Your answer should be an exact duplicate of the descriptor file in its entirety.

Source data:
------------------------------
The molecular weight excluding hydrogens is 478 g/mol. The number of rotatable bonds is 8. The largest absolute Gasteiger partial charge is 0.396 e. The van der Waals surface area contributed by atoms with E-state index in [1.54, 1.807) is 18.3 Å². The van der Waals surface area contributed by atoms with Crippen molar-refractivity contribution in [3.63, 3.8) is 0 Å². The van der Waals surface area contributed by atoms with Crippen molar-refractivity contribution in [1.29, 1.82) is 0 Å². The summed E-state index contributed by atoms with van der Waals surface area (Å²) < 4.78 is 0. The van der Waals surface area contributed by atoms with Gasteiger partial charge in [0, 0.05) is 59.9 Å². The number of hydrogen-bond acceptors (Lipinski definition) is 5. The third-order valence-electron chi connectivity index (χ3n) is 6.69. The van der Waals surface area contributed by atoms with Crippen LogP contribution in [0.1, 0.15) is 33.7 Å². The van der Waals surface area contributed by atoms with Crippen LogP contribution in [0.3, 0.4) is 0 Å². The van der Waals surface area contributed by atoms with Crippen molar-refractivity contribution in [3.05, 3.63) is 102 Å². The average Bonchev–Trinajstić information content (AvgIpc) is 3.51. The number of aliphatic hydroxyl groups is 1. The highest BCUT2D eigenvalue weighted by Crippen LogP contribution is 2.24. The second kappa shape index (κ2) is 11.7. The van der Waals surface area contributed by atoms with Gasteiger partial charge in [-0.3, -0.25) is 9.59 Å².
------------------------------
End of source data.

The molecular weight excluding hydrogens is 478 g/mol. The number of rotatable bonds is 8. The largest absolute Gasteiger partial charge is 0.396 e. The van der Waals surface area contributed by atoms with E-state index in [1.54, 1.807) is 18.3 Å². The van der Waals surface area contributed by atoms with Crippen molar-refractivity contribution in [3.63, 3.8) is 0 Å². The van der Waals surface area contributed by atoms with Crippen molar-refractivity contribution in [1.29, 1.82) is 0 Å². The summed E-state index contributed by atoms with van der Waals surface area (Å²) < 4.78 is 0. The van der Waals surface area contributed by atoms with Gasteiger partial charge in [0, 0.05) is 59.9 Å². The number of hydrogen-bond acceptors (Lipinski definition) is 5. The third-order valence-electron chi connectivity index (χ3n) is 6.69. The van der Waals surface area contributed by atoms with Crippen LogP contribution in [0.1, 0.15) is 33.7 Å². The van der Waals surface area contributed by atoms with Crippen LogP contribution in [0.3, 0.4) is 0 Å². The van der Waals surface area contributed by atoms with Crippen molar-refractivity contribution in [3.05, 3.63) is 102 Å². The average Bonchev–Trinajstić information content (AvgIpc) is 3.51. The number of aliphatic hydroxyl groups is 1. The highest BCUT2D eigenvalue weighted by Crippen LogP contribution is 2.24. The second kappa shape index (κ2) is 11.7. The van der Waals surface area contributed by atoms with Gasteiger partial charge in [-0.3, -0.25) is 9.59 Å².